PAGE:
Collaboration: George Calder-Potts had a helping hand from Prof Qianlong Wu at the South African leg of the 9th Chinese Bridge Competition.
Two recent occasions gave a well-timed boost to the activities of the UCT Confucius Institute, set up with the Chinese Language Council International (or Hanban) in China to champion Chinese-language studies here.
The first was the appointment of Professor Qianlong Wu as the institute's deputy-director. Wu, from China's Sun Yat-sen University, UCT's partner university in its Confucius agreement, will be working with the Centre of Higher Education Development and the School of Languages and Literatures to set up a suite of non-credit and credit-bearing Chinese-language courses that will be launched here in 2011.
It's early days yet - Wu's spending most of his time dealing with infrastructural issues - but he got here in time to help a UCT student to a noteworthy achievement.
George Calder-Potts, a 24-year-old master's student on UCT's National Astrophysics and Space Science Programme, took one of the third places in the South African leg of the 9th Chinese Bridge Competition, held at Rhodes University in April. Here South African students vied for the two top spots that would take them to the competition's international grand final in China in July.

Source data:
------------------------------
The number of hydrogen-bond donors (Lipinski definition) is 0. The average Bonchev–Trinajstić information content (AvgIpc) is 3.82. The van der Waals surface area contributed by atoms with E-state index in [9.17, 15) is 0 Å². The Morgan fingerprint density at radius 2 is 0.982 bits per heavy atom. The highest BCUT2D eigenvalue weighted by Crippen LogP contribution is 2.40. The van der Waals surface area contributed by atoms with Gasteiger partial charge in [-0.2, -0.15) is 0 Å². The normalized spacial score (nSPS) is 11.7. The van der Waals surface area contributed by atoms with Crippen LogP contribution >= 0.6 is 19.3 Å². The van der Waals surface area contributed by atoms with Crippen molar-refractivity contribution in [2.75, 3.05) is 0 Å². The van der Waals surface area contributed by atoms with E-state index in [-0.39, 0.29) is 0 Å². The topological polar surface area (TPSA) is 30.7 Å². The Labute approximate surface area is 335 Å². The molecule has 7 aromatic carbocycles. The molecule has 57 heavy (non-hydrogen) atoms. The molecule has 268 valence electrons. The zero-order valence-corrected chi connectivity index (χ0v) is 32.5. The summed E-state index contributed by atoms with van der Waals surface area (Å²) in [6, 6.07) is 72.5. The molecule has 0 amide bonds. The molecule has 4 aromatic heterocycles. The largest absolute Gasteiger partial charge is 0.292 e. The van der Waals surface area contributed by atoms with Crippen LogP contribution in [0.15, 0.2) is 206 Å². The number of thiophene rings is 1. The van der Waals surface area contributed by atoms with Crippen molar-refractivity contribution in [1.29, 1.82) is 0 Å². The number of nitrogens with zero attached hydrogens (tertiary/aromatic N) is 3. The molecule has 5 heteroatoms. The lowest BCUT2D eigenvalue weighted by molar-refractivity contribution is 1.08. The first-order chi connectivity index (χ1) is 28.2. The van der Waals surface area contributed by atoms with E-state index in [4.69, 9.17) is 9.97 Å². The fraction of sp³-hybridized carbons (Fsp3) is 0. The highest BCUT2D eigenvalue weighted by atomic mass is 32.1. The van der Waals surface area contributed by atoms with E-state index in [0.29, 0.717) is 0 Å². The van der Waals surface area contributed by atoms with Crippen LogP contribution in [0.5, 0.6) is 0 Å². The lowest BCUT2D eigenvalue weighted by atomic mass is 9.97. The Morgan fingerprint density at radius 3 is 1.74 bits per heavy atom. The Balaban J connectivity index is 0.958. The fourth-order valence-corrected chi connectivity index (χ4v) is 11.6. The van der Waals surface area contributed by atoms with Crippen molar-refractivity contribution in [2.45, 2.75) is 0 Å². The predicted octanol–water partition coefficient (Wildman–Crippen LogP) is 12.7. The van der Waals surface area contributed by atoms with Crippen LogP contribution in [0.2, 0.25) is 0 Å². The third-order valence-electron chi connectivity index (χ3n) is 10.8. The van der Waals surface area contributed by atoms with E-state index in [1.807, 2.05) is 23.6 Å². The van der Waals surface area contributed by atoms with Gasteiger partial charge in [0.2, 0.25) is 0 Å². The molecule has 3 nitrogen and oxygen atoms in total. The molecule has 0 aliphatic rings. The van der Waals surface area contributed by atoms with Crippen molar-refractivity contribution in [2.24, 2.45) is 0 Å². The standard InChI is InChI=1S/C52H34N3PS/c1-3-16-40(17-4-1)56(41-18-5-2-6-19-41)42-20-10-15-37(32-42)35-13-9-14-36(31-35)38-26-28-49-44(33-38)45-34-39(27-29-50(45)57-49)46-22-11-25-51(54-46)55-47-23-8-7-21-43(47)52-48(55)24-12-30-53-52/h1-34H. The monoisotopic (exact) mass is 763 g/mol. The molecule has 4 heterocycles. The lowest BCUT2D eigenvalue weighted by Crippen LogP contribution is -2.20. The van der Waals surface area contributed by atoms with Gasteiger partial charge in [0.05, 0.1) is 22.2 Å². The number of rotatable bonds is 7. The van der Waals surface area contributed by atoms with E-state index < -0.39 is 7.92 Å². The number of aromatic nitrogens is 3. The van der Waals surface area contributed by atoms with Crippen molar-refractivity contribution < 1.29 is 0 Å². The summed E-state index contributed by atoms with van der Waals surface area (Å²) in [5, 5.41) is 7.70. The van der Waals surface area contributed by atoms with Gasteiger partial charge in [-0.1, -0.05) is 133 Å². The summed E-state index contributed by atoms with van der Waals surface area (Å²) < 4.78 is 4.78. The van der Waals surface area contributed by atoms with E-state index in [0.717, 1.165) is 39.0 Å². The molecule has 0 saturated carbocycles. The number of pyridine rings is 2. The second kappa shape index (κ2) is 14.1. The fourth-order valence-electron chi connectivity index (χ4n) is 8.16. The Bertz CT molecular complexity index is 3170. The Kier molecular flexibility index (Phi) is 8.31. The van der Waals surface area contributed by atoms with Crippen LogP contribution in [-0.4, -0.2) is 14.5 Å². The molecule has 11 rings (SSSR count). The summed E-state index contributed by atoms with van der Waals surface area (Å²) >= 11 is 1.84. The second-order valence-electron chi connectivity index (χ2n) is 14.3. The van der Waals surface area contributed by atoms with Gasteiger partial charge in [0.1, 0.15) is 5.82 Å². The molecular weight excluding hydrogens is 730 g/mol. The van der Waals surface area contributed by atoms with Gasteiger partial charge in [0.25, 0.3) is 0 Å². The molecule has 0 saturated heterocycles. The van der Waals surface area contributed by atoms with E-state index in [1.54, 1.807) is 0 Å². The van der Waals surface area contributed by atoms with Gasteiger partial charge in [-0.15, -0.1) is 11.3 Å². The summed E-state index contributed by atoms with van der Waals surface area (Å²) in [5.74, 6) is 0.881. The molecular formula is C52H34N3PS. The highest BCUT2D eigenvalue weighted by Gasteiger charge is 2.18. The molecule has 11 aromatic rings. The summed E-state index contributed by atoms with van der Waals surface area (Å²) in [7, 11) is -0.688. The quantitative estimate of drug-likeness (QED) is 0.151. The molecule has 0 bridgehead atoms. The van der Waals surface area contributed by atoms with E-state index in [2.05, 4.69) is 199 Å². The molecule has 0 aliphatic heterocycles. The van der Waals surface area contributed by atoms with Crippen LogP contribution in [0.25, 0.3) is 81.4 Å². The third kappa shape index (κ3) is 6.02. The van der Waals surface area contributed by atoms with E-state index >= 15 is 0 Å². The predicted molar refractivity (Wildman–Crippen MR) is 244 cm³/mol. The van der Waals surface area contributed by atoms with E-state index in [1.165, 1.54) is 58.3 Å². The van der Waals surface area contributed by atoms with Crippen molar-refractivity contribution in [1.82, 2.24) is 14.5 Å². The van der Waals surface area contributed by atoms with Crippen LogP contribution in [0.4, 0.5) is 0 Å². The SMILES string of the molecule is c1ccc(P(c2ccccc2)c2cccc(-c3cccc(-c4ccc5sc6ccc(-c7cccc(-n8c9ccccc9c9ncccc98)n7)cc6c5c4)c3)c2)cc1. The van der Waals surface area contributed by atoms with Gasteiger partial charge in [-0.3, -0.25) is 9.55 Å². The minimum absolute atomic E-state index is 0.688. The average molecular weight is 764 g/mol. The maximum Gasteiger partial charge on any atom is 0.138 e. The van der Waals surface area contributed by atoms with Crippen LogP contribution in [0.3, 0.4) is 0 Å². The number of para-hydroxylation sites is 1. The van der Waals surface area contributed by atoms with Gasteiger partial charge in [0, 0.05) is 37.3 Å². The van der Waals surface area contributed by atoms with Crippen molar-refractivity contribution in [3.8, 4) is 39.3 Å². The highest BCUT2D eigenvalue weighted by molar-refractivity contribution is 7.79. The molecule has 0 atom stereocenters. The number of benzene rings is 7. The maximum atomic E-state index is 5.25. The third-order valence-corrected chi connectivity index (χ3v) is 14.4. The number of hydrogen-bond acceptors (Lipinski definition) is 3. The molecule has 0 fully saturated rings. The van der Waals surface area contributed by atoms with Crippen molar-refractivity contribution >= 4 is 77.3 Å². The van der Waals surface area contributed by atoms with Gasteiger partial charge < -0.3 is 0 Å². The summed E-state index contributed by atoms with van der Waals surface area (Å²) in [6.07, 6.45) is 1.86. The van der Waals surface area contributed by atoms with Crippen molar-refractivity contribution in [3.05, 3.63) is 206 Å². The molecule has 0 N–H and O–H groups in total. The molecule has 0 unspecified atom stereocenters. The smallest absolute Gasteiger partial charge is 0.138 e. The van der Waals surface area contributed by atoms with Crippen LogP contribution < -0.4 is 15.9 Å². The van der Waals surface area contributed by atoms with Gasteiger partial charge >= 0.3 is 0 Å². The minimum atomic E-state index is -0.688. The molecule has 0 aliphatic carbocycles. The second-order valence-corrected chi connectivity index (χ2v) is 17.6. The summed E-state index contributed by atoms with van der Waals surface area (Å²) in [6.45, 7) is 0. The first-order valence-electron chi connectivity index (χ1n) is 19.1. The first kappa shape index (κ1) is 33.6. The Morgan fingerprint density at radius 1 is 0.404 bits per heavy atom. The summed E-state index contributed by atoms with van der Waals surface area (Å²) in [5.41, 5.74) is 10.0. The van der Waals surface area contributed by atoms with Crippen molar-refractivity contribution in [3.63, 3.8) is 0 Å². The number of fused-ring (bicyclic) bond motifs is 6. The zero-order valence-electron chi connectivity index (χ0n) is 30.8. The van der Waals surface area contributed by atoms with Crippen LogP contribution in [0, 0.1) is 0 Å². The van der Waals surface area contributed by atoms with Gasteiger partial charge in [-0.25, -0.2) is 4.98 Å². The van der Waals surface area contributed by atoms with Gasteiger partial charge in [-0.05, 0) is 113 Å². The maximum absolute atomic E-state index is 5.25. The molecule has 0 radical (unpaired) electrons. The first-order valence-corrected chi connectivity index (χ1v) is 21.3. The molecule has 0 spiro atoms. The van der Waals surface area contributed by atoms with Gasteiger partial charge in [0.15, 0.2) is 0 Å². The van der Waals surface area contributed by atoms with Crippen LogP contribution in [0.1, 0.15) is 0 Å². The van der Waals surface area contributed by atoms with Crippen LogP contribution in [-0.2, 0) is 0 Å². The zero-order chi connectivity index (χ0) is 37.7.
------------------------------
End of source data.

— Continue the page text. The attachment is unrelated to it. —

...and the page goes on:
UCT and the Confucius Institute can't take too much credit for Calder-Potts' third place, although Wu, who attended, did assist him with his presentation, a reading from a self-penned play. Calder-Potts' interest was piqued by a high-school friend, and he's taught himself Chinese over the past five years with a selection of language guides and online programmes, as well as a year-long stay in China.
But the institute hopes Calder-Potts' infectious enthusiasm will convince other UCT students to sign up for Chinese courses.
"There's a lot of interest in China, and I think UCT entered into a Confucius agreement at the right time," says Wu. "How many students register for the courses will depend on how hard we push Chinese."
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